The organization's practices fully meet the standard as indicated by full implementation of the practices outlined in the CR 1 Practice standards.
Practices are basically sound but there is room for improvement as noted in the ratings for the CR 1 Practice standards.
Practice requires significant improvement as noted in the ratings for the CR 1 Practice standard.
Implementation of the standard is minimal or there is no evidence of implementation at all, as noted in the ratings for the CR 1 Practice standards.
Client rights policy
Client rights procedures
Policy for providing services to minors without the consent of the parent or legal guardian
Rights and responsibilities document provided to individuals and families at initial contact
Grievance reports for the past six months
Interviews may include:
Review case records
All persons served receive, and are helped to understand, information about their rights and responsibilities that is:
provided in writing;
distributed during their initial contact;
available in the major languages of the defined service population;
effectively and appropriately communicated to persons with special needs; and
posted in the reception or common area of each service delivery site or residential facility.
If an organization provides services remotely using technology, client rights and responsibilities should be made available on the organization's public website and the organization must implement a system for assuring and documenting that clients receive and understand their rights and responsibilities.
If a client is disoriented, suffering from impaired cognition, or in immediate crisis at initial contact, the summary of client rights and responsibilities should be provided at an appropriate time.
Affiliates who deliver services on behalf of an EAP are not required to post client rights and responsibilities in the reception area of their service delivery location, but information regarding client rights must be made available upon service initiation.
When the scope of a network's services includes service authorization and placement decisions, the client's right to appeal placement and authorization decisions are outlined in written network client rights and responsibilities material available to clients, and in the provider manual or other document outlining network operational procedures.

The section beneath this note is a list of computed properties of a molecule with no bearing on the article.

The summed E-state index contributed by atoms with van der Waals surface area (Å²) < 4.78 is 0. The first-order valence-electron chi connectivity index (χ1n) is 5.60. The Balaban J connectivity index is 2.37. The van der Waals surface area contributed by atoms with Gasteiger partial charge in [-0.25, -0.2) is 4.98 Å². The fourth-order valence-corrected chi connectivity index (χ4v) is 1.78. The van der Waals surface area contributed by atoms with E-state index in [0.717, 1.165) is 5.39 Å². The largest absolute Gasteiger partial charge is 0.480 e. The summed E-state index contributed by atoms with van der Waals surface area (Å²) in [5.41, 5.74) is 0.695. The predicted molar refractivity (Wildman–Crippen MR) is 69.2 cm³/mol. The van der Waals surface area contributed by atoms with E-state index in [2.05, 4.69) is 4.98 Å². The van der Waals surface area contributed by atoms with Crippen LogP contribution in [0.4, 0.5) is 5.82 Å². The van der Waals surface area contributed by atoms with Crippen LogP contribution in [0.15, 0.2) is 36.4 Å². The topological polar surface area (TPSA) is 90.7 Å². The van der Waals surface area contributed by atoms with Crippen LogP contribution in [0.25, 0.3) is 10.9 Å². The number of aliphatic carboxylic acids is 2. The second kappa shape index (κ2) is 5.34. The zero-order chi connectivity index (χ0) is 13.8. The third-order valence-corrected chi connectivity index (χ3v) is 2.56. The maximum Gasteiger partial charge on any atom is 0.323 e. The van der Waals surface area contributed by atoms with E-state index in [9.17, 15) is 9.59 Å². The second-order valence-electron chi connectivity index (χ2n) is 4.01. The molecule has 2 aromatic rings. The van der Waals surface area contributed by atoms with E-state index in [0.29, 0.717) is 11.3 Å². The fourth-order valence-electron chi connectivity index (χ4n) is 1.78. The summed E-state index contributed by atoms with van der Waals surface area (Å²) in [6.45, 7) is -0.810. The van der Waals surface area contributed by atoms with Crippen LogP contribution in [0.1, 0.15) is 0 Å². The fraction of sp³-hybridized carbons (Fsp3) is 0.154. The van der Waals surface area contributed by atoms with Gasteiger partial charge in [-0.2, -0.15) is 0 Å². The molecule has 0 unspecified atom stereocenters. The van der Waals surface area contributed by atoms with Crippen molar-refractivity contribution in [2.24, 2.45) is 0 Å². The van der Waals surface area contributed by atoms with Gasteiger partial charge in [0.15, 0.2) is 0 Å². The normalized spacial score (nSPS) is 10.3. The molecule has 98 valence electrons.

Examples: Fair and equitable treatment may include the provision of effective, equitable, understandable, and respectful services that are responsive to: diverse cultural beliefs and practices, such as the freedom to express and practice religious and spiritual beliefs; preferred languages; and other communication needs.
Other categories that should be protected from discrimination and disrespect include, but are not limited to: race and ethnicity, military status, age, sexual orientation, gender identity, and developmental level.
One way organizations can be responsive to the unique, culturally-defined needs of persons and families being served is by ensuring that program information, signs, posters, printed material, electronic and multimedia communications, and trainings are available and presented:
in the language(s) of the major population groups served; and
in a manner that is non-discriminatory and non-stigmatizing.
The organization's practices reflect full implementation of the standard.
Practices are basically sound but there is room for improvement; e.g.,
One of the elements is not fully addressed; or
In a few instances evidence of consent was not found.
Practice requires significant improvement; e.g.,
Two of the elements are not fully addressed; or
One element is not addressed at all; or
In many instances, evidence of consent was not found.
Implementation of the standard is minimal or there is no evidence of implementation at all.
The organization maintains a formal mechanism through which applicants, clients, and other stakeholders can express and resolve grievances, including denial of service, which includes:
the right to file a grievance without interference or retaliation;
timely written notification of the resolution and an explanation of any further appeal, rights or recourse; and
at least one level of review that does not involve the person about whom the complaint has been made or the person who reached the decision under review.
Organizations providing Adult Guardianship should ensure that an advocate is appointed to assist the individual in navigating the grievance process.
Grievance procedures for persons served by the network include provisions for filing and appealing grievances related to the network management entity, owner and provider organizations, and independent practitioners.
For networks, appeals or denials of service authorizations are addressed in Utilization Management standards NET 7.08 and NET 7.09. An appeal of a denial of service authorization is, in effect, a request for a second opinion, and as such, does not imply that a person's rights were denied. However, if the appeal is denied, the person making the appeal might file a complaint or grievance if they believe the network's procedures or criteria for placement were not followed. For example, if the appeal was not addressed within the network's time requirements, or if the person believes that the criteria were misapplied, then the person may resort to the complaint or grievance process.